Kevin: You know what your grandmother did as a kid? She pushed a hoop with a stick.
Kevin: With a stick
Kevin: A stick
Kid: (Just stares)
Kevin: (Slurps Drink)
Wii Sports – We Would Like to Play (Jimmy Stephenson – Staff Writer)
The Wii was a controversial platform, the black sheep of the previous console generation. On the one hand, it was underpowered when compared to its competitors, and its unique control scheme resulted in many third-party companies ignoring the system. However, that same control system also led to the incorporation of entirely new markets into the industry. By downplaying more complicated control schemes, the Wii attracted plenty of people who would have otherwise never have played a game. For myself, this moment came a few years ago, when my entire family was gathered together for the holidays. I brought out my Wii (which didn’t sound quite as dirty in my head), and my cousins and I were playing Wii Sports. When I noticed that my grandparents were watching, I was able to encourage them to give it a try. After a little bit of practice, we had three generations of family all playing games together. Tennis and Bowling seemed to be the most popular choices, with my Grandparents actually giving us a run for our money. Say what you will about gimmicky control schemes and underwhelming presentation, Wii Sports introduced gaming to my entire family, something that I never thought was possible before then.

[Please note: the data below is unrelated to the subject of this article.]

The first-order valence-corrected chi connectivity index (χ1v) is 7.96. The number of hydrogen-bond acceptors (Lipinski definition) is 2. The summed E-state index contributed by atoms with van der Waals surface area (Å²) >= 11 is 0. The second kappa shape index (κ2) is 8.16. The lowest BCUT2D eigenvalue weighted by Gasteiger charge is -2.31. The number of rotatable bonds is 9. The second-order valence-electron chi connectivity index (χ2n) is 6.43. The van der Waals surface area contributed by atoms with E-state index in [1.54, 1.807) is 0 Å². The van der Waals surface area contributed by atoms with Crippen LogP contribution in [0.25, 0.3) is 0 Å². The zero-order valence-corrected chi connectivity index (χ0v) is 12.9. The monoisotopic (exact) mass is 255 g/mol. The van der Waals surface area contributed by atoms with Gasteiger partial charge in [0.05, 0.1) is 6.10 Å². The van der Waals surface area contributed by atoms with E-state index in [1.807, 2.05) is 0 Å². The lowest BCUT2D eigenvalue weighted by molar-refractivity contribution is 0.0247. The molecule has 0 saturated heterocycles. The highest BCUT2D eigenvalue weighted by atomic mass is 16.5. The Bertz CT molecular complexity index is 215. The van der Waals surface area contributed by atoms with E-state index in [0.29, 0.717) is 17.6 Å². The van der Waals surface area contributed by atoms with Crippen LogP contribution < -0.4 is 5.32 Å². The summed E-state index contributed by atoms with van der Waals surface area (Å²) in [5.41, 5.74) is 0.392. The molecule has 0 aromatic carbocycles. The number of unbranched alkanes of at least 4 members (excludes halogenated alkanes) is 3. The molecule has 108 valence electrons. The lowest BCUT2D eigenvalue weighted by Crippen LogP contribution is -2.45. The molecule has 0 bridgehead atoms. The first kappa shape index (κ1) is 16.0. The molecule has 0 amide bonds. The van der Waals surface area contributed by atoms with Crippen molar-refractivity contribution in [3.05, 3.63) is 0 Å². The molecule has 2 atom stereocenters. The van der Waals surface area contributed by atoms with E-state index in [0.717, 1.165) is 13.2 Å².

Journey – Communication Without Words (Dan Furnas – Editor-in-Chief)